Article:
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Roman Engineering & Architecture Incorporation of Greco-Roman ideas into the Roman Republic & Empire.

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Presentation on theme: "Roman Engineering & Architecture Incorporation of Greco-Roman ideas into the Roman Republic & Empire."— Presentation transcript:

1 Roman Engineering & Architecture Incorporation of Greco-Roman ideas into the Roman Republic & Empire

2 Greco-Roman Civilization Romans adapted Greek culture to reflect their own values, beliefs, and traditions. (Ex…give deities Latin names)

3 The Culture of Ancient Rome Roman religion was polytheistic & based on the Greek gods (usually only the names changed)

4 The Culture of Ancient Rome Roman writing was called Latin & was based on Greek writing

5 The Culture of Ancient Rome Roman architecture borrowed heavily from Greek styles Like Greek agoras, Roman cities had a forum for markets and public gatherings

6 Roman Art Reasons political purposes commemorate events Statuary “warts and all” (realistic) Coins portraits revealed character Events Mythology

7 Roman Fort

8 Roman Coinage Elagabalus & Grandmother Hades stealing Persephone

9 CharacteristicsCharacteristics 1.During the Republic – Temple Architecture: K blended Etruscan & Greek features. K emphasis on the front of the building. K example: Temple of Fortuna Virilis.

10 Roman Architecture Columns (Greek orders) Doric Ionic Corinthian

11 Temple of “Fortuna Virilis”

12 CharacteristicsCharacteristics CONCRETE: K created a revolution in architectural design. K create larger, heavier buildings. * example: - The Sanctuary of Fortuna Palestrina.

13 Sanctuary of Fortuna Palestrina

14 CharacteristicsCharacteristics ARCH & VAULT: K Race Track – Circus Maximus K Amphitheaters K Public Baths K Coliseum

15 Before: weight Arch: gave greater support which allowed larger buildings After:

16 Circus Maximus Seated 300K

17 Early Roman Amphitheater  Seats about 20,000

18 Roman Theater

19 Public Baths (England)

20 Triumphal Arch of Titus

21 The Roman Empire Constantine - reunited the empire and moved the capital to Constantinople. Adopted Christianity (Holy Roman Empire) Commemorates Constantine’s victory at the Battle of Milvian Bridge (312 CE) allows Constantine to emerge as the sole ruler (previously tetrachry, in which several people ruled) No mention of Christianity in it-- interesting b/c the Battle of Milvan Bridge is where Constantine had his vision, which is ultimately what converts him to Christianity.

22 Arch of Constantine (in Rome) Break from earlier Greco-Roman motifs/styles by moving away from the naturalistic style Reliefs connect Constantine to past emperors in the reliefs (Roman Imperial past). Spans the Via Triumphalis (truimphiant way) that emperor would take entering the city. Also signifies the imperial presence in the empire. (Propoganda!) Jás Elsner in Imperial Rome and Christian Triumph: "Power is very rarely limited to the pure exercise of brute force.... [T]he Roman state bolstered its authority and legitimacy with the trappings of ceremonial--cloaking the actualities of power beneath a display of wealth, the sanction of tradition, and the spectacle of insuperable resources[...]." Power is… complex….as much a matter of impression, of theatre, of persuading those over whom authority is wielded to collude in their subjugation. … (A) matter of presentation, its cultural currency in antiquity (and still today) was the creation, manipulation, and display of images. In the propagation of the imperial office, at any rate, art was power.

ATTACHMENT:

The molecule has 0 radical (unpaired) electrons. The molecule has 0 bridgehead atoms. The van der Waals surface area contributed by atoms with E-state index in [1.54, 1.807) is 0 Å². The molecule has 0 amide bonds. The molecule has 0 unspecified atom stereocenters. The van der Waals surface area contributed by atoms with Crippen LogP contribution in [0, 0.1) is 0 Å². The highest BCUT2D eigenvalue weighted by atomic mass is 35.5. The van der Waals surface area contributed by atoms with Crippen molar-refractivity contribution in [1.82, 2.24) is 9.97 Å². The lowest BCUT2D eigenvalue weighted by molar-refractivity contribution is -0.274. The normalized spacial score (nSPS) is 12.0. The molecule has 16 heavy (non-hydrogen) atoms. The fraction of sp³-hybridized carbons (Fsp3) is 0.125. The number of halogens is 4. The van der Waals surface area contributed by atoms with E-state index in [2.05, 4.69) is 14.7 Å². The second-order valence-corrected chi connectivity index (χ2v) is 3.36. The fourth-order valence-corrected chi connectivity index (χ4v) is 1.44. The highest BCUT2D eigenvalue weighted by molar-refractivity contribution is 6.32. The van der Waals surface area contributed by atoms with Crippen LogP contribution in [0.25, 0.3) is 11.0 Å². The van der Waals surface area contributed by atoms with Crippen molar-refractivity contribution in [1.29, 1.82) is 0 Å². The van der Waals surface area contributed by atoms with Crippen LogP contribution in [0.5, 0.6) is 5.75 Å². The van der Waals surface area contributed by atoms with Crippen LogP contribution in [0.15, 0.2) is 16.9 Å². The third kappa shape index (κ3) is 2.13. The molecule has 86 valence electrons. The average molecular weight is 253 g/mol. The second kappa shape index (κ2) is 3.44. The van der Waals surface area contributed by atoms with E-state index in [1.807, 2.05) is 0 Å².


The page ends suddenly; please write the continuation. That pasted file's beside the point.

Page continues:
23 Porta Nigra Built between CE Built of grey andstone Northern gate of Trier, Germany (capital of Roman province of Gallica Belgica) Part of four city gate at North, South, East, West of city Original name not preserved, weathering to a black had locals in the Middle Ages call it Porta Nigra or the Black Gate

24 The Coliseum Purpose: entertain the masses, pronounced power and dominance of Roman Empire. Men sacrificed in battle w/ exotic animals from throughout the Empire: crocodiles, leopards, elephants, lions & tigers Used arches in construction (usally done with concrete, marble & bricks)

25 Interior of the Coliseum  Arena is Latin for the sand, coating the floor that soaks up the blood of the combatants.

26 CharacteristicsCharacteristics DOME:  Basilicas - Large and relatively open space. - examples: ► Pantheon ► early Christian churches

27 Cylindrical Dome K With the dome, the Romans could surpass earlier cultures by their ability to span space. K Light enters through the oculus on top.

28 The Pantheon Plans

29 The Pantheon 128 A.D. Commissioned by Emperor Hadrin Started in 118 A.D. It is a clock of sorts. It tells the time by rays of light hitting the sculptures inside.

30 Pantheon: The floor was made from stone from the four corners of the empire. Dome: almost figured it out but couldn’t close it at the very top. Still remarkable feat!

31

32 Engineering Roads aided the army remained long after the fall of Rome Aqueducts brought fresh water to cities (some still in use across Europe)

33

34 Hadrian’s Wall in Britain


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